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Despite Dire Warnings, DOJ Insists Judges Don’t Have the Power to Stop in-Person Immigration Hearings

Attorneys from the Department of Justice (DOJ) on Wednesday told a federal judge that the court does not have the authority to temporarily postpone in-person court proceedings for immigrants detained by the government despite Centers for Disease Control and Prevention (CDC) guidelines amid the COVID-19 coronavirus pandemic, the National Law Journal reported.

A coalition of immigrant rights advocacy groups and several detainees filed a lawsuit earlier in April seeking to halt in-person immigration hearings due to the health risk posed by the virus. The groups filed a motion last week asking the court to temporarily pause the proceedings to allow the DOJ’s Executive Office for Immigration Review (EOIR)–the executive branch office that oversees the courts–to implement proper safety protocols and procedures.

The plaintiffs said the temporary restraining order on the proceedings was not just to protect migrants, but judges, attorneys, and others who would be forced to otherwise disregard social distancing recommendations and guidelines.

In phone arguments held Wednesday, U.S. District Judge Carl Nichols of the District of Columbia asked the DOJ’s attorneys if the EOIR could unilaterally prevent immigration judges from postponing cases due to the pandemic.

“If EOIR issued guidance to immigration judges directing them to never grant a request for continuance based on the coronavirus, is it your view that directive would be unreviewable because of the INA [Immigration and Nationality Act] provisions, except in connection with the individual case?” Nichols asked.

Under the INA, immigration cases must first exhaust all possible options in the immigration court system before they can be brought to federal court.

After DOJ attorney Brian Ward told Nichols that was indeed the case, he and colleague Alex Halaska argued that an immigration court issuing an expansive order postponing immigration proceedings across the U.S. would be inappropriate.

“Ward further argued that, just as the federal judiciary has allowed individual courts and judges to make determinations on what kind of hearings should be held during the pandemic, immigration courts and judges should be given that same level of flexibility,” the National Law Journal reported.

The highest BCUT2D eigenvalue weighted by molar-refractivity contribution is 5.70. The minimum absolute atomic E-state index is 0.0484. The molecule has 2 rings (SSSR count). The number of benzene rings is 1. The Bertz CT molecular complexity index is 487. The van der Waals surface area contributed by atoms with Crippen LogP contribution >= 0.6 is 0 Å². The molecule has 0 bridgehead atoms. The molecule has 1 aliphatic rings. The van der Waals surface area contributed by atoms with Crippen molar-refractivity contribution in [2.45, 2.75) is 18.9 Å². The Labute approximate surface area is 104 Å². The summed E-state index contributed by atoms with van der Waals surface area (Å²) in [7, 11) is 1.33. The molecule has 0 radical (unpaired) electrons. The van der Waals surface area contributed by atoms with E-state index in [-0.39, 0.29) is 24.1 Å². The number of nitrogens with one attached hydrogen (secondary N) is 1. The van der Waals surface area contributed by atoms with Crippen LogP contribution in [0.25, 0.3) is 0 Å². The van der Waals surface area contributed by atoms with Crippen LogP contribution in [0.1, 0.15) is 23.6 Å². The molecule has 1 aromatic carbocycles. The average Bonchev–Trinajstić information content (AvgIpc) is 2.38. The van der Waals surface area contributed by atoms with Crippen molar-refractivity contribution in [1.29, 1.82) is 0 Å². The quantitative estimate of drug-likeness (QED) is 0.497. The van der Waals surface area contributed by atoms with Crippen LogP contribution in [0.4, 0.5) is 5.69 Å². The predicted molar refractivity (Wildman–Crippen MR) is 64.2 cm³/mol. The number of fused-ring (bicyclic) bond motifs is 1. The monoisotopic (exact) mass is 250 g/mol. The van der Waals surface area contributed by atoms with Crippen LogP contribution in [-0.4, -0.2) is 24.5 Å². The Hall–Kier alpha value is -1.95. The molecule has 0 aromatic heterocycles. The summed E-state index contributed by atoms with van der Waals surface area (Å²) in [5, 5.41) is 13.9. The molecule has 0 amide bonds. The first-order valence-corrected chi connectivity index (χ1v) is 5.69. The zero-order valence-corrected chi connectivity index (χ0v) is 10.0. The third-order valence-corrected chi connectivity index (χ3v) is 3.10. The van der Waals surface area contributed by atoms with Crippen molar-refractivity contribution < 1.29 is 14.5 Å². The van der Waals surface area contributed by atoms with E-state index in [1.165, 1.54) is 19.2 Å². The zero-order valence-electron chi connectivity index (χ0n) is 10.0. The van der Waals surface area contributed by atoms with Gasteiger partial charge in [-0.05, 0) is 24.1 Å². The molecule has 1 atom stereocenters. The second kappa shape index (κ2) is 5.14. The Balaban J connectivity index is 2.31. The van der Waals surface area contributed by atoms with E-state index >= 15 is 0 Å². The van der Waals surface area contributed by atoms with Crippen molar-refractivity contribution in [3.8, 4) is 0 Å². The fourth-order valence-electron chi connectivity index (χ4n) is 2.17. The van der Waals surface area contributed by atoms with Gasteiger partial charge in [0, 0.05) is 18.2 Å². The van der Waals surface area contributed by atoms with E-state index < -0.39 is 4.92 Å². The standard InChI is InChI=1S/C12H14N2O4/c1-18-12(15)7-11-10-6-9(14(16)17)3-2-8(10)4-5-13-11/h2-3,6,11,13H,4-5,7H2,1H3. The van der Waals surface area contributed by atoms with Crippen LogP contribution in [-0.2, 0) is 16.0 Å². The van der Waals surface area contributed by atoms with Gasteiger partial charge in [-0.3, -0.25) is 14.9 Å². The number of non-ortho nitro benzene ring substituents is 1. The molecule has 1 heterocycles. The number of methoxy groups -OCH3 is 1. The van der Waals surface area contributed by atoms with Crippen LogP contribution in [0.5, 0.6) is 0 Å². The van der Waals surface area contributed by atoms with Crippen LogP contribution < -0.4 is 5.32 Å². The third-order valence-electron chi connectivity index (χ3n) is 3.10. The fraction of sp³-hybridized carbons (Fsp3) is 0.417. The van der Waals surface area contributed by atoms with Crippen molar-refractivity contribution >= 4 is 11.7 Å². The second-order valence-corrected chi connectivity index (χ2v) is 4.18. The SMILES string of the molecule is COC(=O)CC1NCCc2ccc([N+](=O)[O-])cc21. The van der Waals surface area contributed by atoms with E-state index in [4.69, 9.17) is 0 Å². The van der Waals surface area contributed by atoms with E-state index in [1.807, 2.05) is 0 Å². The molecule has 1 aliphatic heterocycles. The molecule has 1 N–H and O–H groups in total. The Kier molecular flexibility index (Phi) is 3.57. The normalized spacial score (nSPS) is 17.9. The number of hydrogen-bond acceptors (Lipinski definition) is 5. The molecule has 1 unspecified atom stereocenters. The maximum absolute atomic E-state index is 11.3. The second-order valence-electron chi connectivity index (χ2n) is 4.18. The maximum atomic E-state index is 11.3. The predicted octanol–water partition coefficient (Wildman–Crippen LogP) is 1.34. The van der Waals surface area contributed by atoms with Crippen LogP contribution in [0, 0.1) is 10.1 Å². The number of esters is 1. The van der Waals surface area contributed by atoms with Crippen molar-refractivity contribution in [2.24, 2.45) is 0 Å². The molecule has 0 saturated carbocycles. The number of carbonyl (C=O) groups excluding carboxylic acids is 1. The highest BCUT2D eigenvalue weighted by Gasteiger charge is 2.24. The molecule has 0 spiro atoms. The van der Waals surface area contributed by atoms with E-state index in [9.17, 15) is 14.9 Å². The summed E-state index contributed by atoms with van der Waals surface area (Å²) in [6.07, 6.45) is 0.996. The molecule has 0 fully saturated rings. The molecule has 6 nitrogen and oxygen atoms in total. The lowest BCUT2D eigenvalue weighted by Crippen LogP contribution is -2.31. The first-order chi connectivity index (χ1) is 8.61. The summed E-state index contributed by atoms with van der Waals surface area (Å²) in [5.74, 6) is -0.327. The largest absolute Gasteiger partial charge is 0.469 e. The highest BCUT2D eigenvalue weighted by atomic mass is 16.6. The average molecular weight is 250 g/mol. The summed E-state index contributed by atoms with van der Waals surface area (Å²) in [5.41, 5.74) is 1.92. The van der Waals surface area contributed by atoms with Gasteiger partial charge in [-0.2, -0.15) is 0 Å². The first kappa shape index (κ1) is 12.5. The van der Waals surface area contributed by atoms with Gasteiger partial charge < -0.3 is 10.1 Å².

Plaintiffs’ attorneys responded by saying they merely wanted Nichols to order the EOIR to temporarily halt proceedings in the immigration courts until such time as they could announce “appropriate national guidance to ensure the health and safety” of those who would be participating in the hearings. Attorney Matthew Slater countered the DOJ lawyers by saying that there was no way Congress had intended the INA to be “a suicide pact or a death trap.”

As previously reported by Law&Crime, the EOIR has been accused of consistently failing to protect participants in immigration court proceedings during the pandemic.

In March, the National Association of Immigration Judges (NAIJ) accused the EOIR of failing to inform immigration judges working out of the Newark, New Jersey court that one of the Immigration and Customs Enforcement (ICE) prosecutors who worked in the building had recently tested positive for the virus, even after the office notified and sent home other employees in the building who worked for a different agency. The immigration judges only learned of the ICE prosecutor’s positive test after several of them obtained the other agency’s notification email and began forwarding it amongst themselves.

The office was also accused of taking actions that may have contributed to the spread of the virus among immigrant communities when they ordered immigration court staffs to remove posters from the Center for Disease Control and Prevention aimed which informed people in English and Spanish of steps to take to avoid contracting or spreading the contagion.

[image via Alex Wroblewski/Getty Images]

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Jerry Lambe is a journalist at Law&Crime. He is a graduate of Georgetown University and New York Law School and previously worked in financial securities compliance and Civil Rights employment law.